KEETMANSHOOP – The Minister of Health and Social Services Dr Richard Kamwi feels let down by staff members entrusted with the implementation of the nurses diploma training course in Keetmanshoop, which was supposed to start in April last year. The programme was only launched a day before the new year, after numerous postponements.
“When by April they told me that it was not done, I figured it was okay because I knew students still had to be bonded, but when June came their (administrative staff in the //Karas Region) excuses held no water. And then in October the governor [Bernadus Swartbooi] asked me about the training again, but by this time I felt sabotaged. I felt sabotaged because everything was in order, the logistics were in place and the course was already approved by cabinet, but for one or other reason the training failed to come off the ground,” Kamwi said in an exclusive interview with New Era on the day of launching the programme.
Kamwi described the delays as “unnecessary” and explained that it was because of so many delays that he poured his heart out about his concerns to President Hifikepunye Pohamba, who then intervened by directing that the launch be done before the dawn of the new year.
On October 07, 2013 Kamwi blamed bureaucracy for the delay in registered nurses’ training in the south which was supposed to have commenced at the Keetmanshoop Regional Health Training Centre in April of the same year, saying he was at pains to understand why the training could not start.
Meanwhile, Kamwi expressed his optimism that the commencement of the training in which 90 students will be recruited per year would contribute greatly to alleviate the shortage of medical staff, in particular registered nurses.
He also explained that nurses would once again be trained like they were before independence under the so-called ‘block system’.
According to Kamwi, the shortage of well trained staff in the country stems from student nurses studying at the University of Namibia under a new programme with no ‘block system’, which ultimately meant night duty and the allowances for working extra hours fell away.
The night duty, and the allowances that went with it, not only sharpened skills of trainee nurses but served as incentives for prospective nurses in the country.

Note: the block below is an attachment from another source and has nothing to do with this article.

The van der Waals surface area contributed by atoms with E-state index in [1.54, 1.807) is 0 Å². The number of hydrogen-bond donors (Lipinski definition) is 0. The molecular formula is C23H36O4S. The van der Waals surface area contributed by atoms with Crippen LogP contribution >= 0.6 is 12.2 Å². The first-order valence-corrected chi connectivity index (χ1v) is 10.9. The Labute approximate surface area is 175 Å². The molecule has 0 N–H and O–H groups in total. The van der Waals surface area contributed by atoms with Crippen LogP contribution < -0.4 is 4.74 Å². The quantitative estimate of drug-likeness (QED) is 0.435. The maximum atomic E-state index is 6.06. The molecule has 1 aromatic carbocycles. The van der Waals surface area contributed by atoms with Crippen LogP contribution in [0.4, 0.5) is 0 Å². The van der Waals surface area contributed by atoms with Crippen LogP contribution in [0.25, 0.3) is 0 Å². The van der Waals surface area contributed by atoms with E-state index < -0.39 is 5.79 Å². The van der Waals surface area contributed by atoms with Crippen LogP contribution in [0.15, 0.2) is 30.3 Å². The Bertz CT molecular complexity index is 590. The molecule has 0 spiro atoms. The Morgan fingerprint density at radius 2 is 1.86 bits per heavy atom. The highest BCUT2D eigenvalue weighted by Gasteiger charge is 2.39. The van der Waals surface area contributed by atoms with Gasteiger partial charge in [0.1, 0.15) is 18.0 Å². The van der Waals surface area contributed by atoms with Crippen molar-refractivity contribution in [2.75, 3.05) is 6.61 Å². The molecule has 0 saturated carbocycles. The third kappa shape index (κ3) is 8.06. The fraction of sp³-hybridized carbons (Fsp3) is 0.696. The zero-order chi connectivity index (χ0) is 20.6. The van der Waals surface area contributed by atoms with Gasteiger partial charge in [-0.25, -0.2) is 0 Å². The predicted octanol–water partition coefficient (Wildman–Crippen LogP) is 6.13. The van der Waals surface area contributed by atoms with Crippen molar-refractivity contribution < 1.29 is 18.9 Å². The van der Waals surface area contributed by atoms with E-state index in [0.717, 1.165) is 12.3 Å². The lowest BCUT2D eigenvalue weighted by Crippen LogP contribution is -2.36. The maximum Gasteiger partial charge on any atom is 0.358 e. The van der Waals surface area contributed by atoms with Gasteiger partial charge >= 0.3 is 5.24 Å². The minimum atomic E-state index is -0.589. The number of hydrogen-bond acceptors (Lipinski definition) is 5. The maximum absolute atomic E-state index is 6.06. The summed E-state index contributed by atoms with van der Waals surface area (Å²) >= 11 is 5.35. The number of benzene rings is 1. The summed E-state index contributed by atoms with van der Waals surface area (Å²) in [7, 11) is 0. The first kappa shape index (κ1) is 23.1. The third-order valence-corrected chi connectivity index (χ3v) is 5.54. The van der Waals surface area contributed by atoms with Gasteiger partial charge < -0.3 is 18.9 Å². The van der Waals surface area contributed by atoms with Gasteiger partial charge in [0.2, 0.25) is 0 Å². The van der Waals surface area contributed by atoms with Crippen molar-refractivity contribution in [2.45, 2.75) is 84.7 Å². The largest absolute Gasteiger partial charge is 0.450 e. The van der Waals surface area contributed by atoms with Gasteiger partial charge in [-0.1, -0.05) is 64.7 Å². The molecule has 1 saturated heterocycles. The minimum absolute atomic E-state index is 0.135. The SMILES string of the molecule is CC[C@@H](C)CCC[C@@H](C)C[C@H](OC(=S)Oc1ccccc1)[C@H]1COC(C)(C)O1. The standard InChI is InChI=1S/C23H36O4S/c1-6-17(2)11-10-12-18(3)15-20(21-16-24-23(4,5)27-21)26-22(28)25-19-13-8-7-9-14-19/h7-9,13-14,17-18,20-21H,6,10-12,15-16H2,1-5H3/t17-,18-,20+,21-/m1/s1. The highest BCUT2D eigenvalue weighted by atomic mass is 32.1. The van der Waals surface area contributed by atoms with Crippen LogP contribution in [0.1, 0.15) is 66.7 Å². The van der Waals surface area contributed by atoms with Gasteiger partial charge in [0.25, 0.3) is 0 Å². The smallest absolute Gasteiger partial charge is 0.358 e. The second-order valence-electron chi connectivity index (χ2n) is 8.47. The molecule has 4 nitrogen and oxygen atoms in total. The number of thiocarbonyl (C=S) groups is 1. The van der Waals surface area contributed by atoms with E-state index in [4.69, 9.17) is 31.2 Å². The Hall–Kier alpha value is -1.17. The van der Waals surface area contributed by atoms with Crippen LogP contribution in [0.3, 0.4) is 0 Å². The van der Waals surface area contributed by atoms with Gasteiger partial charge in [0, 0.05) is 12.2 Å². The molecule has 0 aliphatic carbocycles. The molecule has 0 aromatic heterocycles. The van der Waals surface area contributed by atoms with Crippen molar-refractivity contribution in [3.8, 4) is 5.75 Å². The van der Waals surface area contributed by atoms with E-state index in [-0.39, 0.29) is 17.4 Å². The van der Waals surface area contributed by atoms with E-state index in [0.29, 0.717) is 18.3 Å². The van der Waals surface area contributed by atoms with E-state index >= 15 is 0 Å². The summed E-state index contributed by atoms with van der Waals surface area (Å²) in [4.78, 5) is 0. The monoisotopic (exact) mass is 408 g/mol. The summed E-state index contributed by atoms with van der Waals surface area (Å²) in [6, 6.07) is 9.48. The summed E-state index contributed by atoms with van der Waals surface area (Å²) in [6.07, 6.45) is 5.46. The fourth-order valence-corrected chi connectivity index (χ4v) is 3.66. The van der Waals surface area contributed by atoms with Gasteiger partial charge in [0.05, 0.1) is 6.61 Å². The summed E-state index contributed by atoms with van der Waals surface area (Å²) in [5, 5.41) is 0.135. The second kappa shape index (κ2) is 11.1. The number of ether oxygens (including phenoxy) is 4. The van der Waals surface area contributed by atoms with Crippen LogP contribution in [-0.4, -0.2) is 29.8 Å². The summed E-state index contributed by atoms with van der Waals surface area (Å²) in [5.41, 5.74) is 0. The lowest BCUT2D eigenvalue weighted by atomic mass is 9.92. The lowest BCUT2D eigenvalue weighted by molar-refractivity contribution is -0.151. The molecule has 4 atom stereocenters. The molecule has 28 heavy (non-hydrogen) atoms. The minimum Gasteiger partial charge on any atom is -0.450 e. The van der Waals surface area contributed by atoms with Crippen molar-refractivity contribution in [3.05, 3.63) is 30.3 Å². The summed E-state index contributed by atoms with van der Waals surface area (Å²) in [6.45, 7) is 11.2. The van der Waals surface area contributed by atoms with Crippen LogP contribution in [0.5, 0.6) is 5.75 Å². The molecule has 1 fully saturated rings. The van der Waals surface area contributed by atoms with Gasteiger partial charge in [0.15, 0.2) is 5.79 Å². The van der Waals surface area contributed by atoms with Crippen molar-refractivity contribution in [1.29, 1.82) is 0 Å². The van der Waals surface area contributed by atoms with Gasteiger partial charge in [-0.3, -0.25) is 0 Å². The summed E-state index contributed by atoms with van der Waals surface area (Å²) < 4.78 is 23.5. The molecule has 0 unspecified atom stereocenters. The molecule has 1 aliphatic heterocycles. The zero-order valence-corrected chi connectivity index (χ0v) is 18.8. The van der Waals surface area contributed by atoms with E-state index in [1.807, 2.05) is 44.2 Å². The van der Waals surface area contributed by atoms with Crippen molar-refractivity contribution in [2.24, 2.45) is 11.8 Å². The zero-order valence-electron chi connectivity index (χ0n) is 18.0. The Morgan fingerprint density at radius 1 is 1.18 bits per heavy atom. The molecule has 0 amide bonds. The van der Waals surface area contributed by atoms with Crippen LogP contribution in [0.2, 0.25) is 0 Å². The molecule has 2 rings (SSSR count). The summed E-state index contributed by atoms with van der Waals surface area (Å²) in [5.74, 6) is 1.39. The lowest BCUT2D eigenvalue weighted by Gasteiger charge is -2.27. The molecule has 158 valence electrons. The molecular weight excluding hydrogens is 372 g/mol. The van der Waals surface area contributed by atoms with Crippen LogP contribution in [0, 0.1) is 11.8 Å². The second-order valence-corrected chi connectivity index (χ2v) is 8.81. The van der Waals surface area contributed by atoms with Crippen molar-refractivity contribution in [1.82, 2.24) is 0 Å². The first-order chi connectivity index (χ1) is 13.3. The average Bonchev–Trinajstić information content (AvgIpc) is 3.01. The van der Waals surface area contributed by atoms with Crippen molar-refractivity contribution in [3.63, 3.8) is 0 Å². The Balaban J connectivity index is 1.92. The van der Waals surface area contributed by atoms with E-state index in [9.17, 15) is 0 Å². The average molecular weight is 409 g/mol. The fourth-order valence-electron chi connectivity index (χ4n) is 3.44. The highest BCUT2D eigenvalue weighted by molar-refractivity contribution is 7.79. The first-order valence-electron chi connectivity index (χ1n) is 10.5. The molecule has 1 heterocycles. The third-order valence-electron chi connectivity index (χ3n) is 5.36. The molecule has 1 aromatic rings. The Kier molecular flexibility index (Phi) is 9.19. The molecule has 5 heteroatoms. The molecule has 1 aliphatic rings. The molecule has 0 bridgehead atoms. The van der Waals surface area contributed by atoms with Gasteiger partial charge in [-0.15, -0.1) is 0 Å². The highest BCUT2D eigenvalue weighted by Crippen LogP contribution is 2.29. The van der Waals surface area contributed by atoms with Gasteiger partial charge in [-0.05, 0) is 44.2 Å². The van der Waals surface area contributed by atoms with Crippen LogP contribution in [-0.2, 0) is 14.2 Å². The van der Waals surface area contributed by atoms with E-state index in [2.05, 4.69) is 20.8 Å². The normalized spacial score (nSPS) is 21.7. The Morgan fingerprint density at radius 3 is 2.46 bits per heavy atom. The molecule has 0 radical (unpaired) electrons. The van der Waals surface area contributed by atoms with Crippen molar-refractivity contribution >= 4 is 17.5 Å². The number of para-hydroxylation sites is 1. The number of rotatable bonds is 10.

“That explains partially the reason for the quality of graduates who have not been trained in a health facility environment, undermining greater access to clinical training and exposure to various health conditions,” Kamwi emphasised.
Meanwhile, in the face of the dire medical staff shortage in the country Unam produced 428 registered nurses between 2008 and 2011, a number which is but just a drop in the bucket.
“It is our obligation to continue to train and produce competent and responsive human resources,” said Kamwi.
He also cautioned that in light of Namibia’s unemployment, the country can no longer afford to recruit from outside and should begin to educate its own people, hence the introduction of this National Registered Nurse Diploma training project that will be offered at three training centres – Windhoek, Rundu and Keetmanshoop.
It is expected that 1 080 nurses will be trained by the end of the project which will run for six years.
A presidential commission of inquiry into the activities, affairs, management and operations of the Ministry of Health and Social Services stated that “there is an acute and critical shortage of health professionals such as doctors, nurses, pharmacists and allied health professionals, and many hospitals and health centres are headed by foreign professionals”.
It was therefore recommended that the ministry train more health professionals locally in order to saturate the job market and satisfy both the public and private subsectors.